This tale is another example of how forums, or at least, Fly Fishing Forums, can work.
After a number of attempts at identifying a likely stream in this industrial area, I connected with thetrouttickler, who introduced me to the River Cole, because in December 2010, he was one of three local anglers who worked with the WTT, for whom Paul Gaskell conducted a Site Visit and wrote up his findings in a fascinating report which he, Justin, shared with me. It was known that the odd trout had been caught from the Cole, and Paul’s report directed me to where it was more likely that I might. Both Justin, and his companion angler, Steve Williams offered to accompany me, which was comforting because both warned me that the river flows through a less than desirable part of the country, “The Cole can otherwise flow through some pretty built up and dodgy urban areas”….he wrote, and I should take note that in such a deprived area, Tonka, certainly would attract attention!
As, I imagine might a wadered individual….
So when I received a further email from thetrouttickler, which told me with some excitement that there might be another option, it was here, where I began to focus.
April 2012 – the Blythe
The Blythe is a lowland river in the Midlands which runs from Warwickshire, through the borough of Solihull and on to Coleshill. It runs along the Meriden Gap in the Midlands Plateau, is fed by the River Cole and is a tributary of the Tame, and it joins the Trent on its way to the North Sea at Humberside. It is considered to be one of the cleanest rivers in England.
Running over clay, it is not a typical trout stream, and is known to hold a good head of tench, bream, rudd and barbel.
My venue was a stretch running through the land occupied by the West Midlands Golf Club, which thetrouttickler advised – “I don’t think the Blythe is a natural trout water, or the most perfect water for trout, but people do stock it…” He continued – “The river has a coarse feel to it – slow and deep- but then there are shallower sections with riffle and gravel beds”
On arrival, I met the truly helpful, Nigel Harrhy. He advised that few fished the river. Also, that the beat upstream, leased to West Midlands Police, was stocked, as was the beat downstream, adjacent to the fabled Forest of Arden Golf Club, so why, he argued would some trout not migrate into his beat, which he does not stock. And that he could not remember trout being caught, or at least for a while! But I was there, so I had to try! And with a modestly priced day ticket, I was about to, with only similarly modest expectations, after my chat with Nigel.
The afternoon started sunny.
A walk to the bottom of the beat showed a gravelly run, and I optimistically tied on an Adams and began casting, but into a downstream wind which made presentation hard and often the fly landed my side of the fly line! But I sensed, nor saw any fish of any description, so walked upstream. Entering the water at the end of runs and casting into them I spooked a couple of fish which may have been chub, and amused some carp anglers on the adjacent Barston Lakes who told me there were no fish in the river anyway, but generously wished me “Tight lines , Mate” and went back to kneading boilies (or whatever they do!).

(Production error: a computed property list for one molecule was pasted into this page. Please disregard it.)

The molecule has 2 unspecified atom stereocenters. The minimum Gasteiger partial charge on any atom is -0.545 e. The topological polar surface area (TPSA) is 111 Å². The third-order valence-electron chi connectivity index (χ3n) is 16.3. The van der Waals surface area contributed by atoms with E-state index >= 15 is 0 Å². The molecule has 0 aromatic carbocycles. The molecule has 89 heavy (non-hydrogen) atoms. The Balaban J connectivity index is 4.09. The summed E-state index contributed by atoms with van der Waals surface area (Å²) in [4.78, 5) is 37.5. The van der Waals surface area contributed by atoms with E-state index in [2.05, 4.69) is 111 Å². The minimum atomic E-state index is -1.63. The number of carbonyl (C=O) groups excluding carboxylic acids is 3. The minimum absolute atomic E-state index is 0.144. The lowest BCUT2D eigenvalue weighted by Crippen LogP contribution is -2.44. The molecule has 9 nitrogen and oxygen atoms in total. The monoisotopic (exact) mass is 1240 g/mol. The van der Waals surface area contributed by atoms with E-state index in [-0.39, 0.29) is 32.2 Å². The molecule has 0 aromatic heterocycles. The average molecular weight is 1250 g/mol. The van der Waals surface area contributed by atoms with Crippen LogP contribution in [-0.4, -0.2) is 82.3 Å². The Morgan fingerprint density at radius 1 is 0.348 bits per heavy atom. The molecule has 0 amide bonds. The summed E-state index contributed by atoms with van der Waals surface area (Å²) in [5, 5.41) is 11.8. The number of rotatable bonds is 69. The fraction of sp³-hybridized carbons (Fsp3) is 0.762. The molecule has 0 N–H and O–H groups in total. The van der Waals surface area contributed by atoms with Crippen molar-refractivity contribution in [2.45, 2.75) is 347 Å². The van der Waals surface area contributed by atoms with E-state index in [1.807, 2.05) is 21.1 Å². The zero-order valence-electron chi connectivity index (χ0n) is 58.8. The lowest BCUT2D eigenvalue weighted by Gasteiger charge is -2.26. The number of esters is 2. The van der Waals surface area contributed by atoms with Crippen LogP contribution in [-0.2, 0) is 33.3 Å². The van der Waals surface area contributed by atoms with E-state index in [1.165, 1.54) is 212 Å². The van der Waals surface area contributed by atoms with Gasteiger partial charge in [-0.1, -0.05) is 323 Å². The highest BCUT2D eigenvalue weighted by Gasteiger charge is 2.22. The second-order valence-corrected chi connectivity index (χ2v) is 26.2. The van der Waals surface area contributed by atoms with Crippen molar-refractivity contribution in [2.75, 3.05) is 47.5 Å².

The weather was deteriorating a little, as I spied a likely run.
Here the river bends a little between two trees, runs over a gravel bar where it remains shallow to its left hand side, but has a hole under the roots of the stand of alder to its right hand side, and a back eddy just ahead of the same hole, where I noted a couple of little swirls. The waters shallow again down the length of the pool from whence I cast, up into the gravels where the pheasant tail nymph would sink, before tumbling along the bottom of the hole where I thought there might be a fish, or one lurking in the roots of the alder…
Only two or three casts later, a tug , a pull, a short struggle and a fish into the net…a chub of about ¾ lb.
But still, I wondered, might there be what I am seeking in the same spot!?
So I cast a few more times, getting as close to the roots, as a growing wind would allow…until ‘Bang!’ and a take of an altogether, much more aggressive type. This chap did not fight like a brown, though, no waggling of the head, rather, and whatever it was, it torpedoed down the pool towards and past me, and headed to some roots. Leaning my rod to my left to apply a lot of side strain to keep him from the woody comfort, the 7ft, 4wt. Loomis bent alarmingly, more from my determination to get the fellow than his size, and when he came to the surface, I smiled a rainbow smile, as I realised I had another ‘county’ and a fish of about 2lbs.
Two more fish, small dace, and the weather which was ‘threatening’ all afternoon, finally collapsed, and the rains returned, for which I was pleased. Eight to go, and Tonka, intact!